This scene, is a “mad” excerpt from my play Awaiting Wonderland. Hope you enjoy. If you’re interested in reading more, you can click on the picture at the bottom of the page.
Introduction to scene: Alice has been thrust into a world that she doesn’t understand. She’s been told that the Hatter has the answers she needs. All she must do is find the Hatter at a tea party. Alice excitedly searches with the . . . “help” of two rotund creatures, but nothing could prepare her for this tea party of the mad.
AT RISE: The woods. A table is set up haphazardly. Plates are scattered. The Dormouse is asleep, with his head on the table. The March Hare enters looking frazzled, carrying tea cups.
HARE: AHHHH! Nothing will ever be ready in time. Time. (Turns to Dormouse.) You there, wake up! (Dormouse looks up.)
DORMOUSE: (Sleepily.) No! I shall not wake up. I shall stay asleep.
HARE: You’re awake now. (The Dormouse looks around.)
DORMOUSE: So I am. Is it time for the party?
HARE: The party never ends. Nor does it begin. So I suppose it’s always time. And never time. Now pour the tea while I go get the plates.
DORMOUSE: Oh, I’ll pour the tea all right. Right in these cups I will. (Mad Hatter enters. Dormouse looks up.) Hello, Hatter.
HATTER: Goodbye, yourself. (Hatter sits under the table.) I’ve always found it quite delightful to sit a under a table. You see things you don’t normally see.
DORMOUSE: I don’t like seeing things I don’t normally see. I prefer they stay unseen and I’m quite sure they prefer the same.
HATTER: Where’s the March Hare?
DORMOUSE: Getting the plates.
HATTER: Ah, yes. The plates that never leave the table.
DORMOUSE: Yet he always comes back with them. (March Hare enters without the plates.)
HARE: A tea party isn’t a tea party without plates. (Places the plates that he isn’t holding.)
HATTER: Hello, Hare. (March Hare jumps.)
HARE: The table’s speaking to me again!
HATTER: No, silly. If I were the table speaking to you I would have said . . . something about the plates being . . . well, I don’t know where. (Note: During this exchange, the March Hare grows more and more irritated.)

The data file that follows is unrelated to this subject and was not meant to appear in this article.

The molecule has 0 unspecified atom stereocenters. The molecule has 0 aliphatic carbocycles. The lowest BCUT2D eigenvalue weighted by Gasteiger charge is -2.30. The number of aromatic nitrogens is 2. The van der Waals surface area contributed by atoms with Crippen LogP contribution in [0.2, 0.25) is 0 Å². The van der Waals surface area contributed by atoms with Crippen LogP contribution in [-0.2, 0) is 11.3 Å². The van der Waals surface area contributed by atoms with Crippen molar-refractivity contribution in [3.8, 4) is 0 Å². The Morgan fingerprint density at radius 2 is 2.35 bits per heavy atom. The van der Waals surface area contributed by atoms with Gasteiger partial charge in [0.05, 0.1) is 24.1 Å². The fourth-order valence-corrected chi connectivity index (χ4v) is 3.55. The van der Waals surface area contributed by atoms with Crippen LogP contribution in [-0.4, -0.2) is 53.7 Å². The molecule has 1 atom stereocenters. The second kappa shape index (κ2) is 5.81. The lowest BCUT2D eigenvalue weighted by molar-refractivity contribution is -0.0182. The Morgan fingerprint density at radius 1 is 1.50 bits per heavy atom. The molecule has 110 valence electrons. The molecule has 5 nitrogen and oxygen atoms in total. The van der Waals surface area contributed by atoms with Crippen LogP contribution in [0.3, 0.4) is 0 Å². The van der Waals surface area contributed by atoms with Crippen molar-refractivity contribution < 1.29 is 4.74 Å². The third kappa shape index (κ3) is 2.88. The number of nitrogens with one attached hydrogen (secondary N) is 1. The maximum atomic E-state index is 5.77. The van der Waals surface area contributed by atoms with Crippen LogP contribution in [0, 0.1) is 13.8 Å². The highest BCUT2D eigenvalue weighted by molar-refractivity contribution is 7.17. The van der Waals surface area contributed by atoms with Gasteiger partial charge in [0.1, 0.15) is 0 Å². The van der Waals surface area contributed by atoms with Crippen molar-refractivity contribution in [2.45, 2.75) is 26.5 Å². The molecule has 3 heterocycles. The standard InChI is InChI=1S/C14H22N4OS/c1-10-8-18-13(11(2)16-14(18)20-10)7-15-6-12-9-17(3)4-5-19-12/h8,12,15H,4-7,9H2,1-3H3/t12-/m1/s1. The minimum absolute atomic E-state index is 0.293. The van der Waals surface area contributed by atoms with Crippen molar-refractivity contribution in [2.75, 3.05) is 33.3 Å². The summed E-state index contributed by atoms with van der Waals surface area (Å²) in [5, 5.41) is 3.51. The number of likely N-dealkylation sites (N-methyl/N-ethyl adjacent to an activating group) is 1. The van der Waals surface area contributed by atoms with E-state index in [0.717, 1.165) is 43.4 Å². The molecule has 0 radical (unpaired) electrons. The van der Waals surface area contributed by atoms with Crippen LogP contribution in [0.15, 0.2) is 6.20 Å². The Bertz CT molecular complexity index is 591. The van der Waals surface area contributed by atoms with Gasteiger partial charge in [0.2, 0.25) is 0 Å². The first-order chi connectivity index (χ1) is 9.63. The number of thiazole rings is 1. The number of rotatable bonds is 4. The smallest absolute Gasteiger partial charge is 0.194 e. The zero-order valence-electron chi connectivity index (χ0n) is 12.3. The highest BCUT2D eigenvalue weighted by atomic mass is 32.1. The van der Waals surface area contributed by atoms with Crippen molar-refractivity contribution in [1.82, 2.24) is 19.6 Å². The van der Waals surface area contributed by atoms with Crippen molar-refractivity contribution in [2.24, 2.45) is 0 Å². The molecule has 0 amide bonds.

DORMOUSE: On you.
HATTER: On me what?
HATTER: Don’t follow.
DORMOUSE: Yes. Plates.
HATTER: They’re there?
DORMOUSE: I would say so.
HATTER: Indeed. They’re always there.
DORMOUSE: On you.
HATTER: On me?
DORMOUSE: The table.
HATTER: Ah. The table. Me.
HARE: Could you two stop? She’s going to be here any minute
HATTER: You’re right. Our dear Alice will be arriving shortly. We should prepare. (March Hare and Hatter move to chairs and take a pose. Dormouse does not move. ) Are you prepared, Dormouse?
DORMOUSE: I don’t like having tea parties with others. I like them alone.
HARE: You’re never alone. We’re always here.
DORMOUSE: Which is exactly the way I like it. Now, to sleep I go. (Dormouse puts his head back down and goes to sleep, snoring loudly. Hatter and March Hare remain frozen. Moments later, Alice enters.)
ALICE: Hello? (Crosses over to them.) Hello. Why on Earth won’t you - - (She pokes the March Hare, who screams, jumps, and runs off. Alice pulls back.)
HATTER: Hello, Alice.
ALICE: Are you the Hatter?
HATTER: I am. Do sit. It’s time for tea.
ALICE: Oh. I do love tea parties. (Alice sits down at the table.) Will the . . .
HATTER: March Hare?
ALICE: Ever return?
HATTER: I don’t know. I suppose we should ask him when he returns.
ALICE: But . . . (March Hare returns and sits down and slurps his tea.)
HATTER: March Hare, are you planning on returning?
HARE: Never. Shall we begin our tea party?
HATTER: We shall. (Hatter pours himself a cup and turns to Alice, who is watching him intently.) Would you like some, Alice?
ALICE: Very much so. (She pours and nothing continues to come out. She then hands a cup to Alice.)
HATTER: Drink up.
ALICE: But there’s nothing in my cup. Oh, is this a pretend tea party?
HATTER: I don’t know. Are you pretending?
ALICE: No, but there is clearly no tea.
HARE: No tea! I made it fresh this morning. (Starts muttering under his breath.)
ALICE: I did not mean to offend you. I shall drink it.
HARE: No, it is too late. It is much too cold now. (Dumps the drink out. Starts to pour and looks in the container. ) Now we are out. I shall make more. (Leaves the container and exits in a huff. Alice watches him go and turns back.)
ALICE: This is an odd party.
DORMOUSE: (Waking up.) More like a mad party.
ALICE: Oh dear, I didn’t see you there.
DORMOUSE: You would have if you had been looking at me.
ALICE: I suppose you’re right.
DORMOUSE: I suppose too.
HATTER: I supposed yesterday. Twice. And three times the day before that. (The March Hare enters, empty-handed.)
ALICE: I thought you were making more tea.
HARE: I did.
ALICE: But it’s not . . . (March Hare looks at her meanly.) It is full. Wonderful. (Fakes a drink.) Hmm. Delicious.
HARE: You’re telling untruths.
ALICE: No, I - -
DORMOUSE: You can’t drink what hasn’t been poured yet. (Hatter pours them drinks.)
ALICE: But that was - - -
DORMOUSE: Drink up. (Alice looks at the Hatter, who nods. Alice picks up her cup and drinks. A surprised look comes over her face. She looks in the cup and then up.)
ALICE: Wonderful. I taste it and feel it, yet when I look . . . there’s nothing there.
HATTER: Yet, still it remains. You should a try a biscuit as well. They are quite delightful. (Alice looks to the empty plate and reaches for a biscuit. She takes a bite. A smile comes over her face.)
ALICE: This can’t be real.
HATTER: You will find in time that what is real is only an illusion and no more real than make believe. (Lights fade on the tea party and up on the King, who is watching them.)
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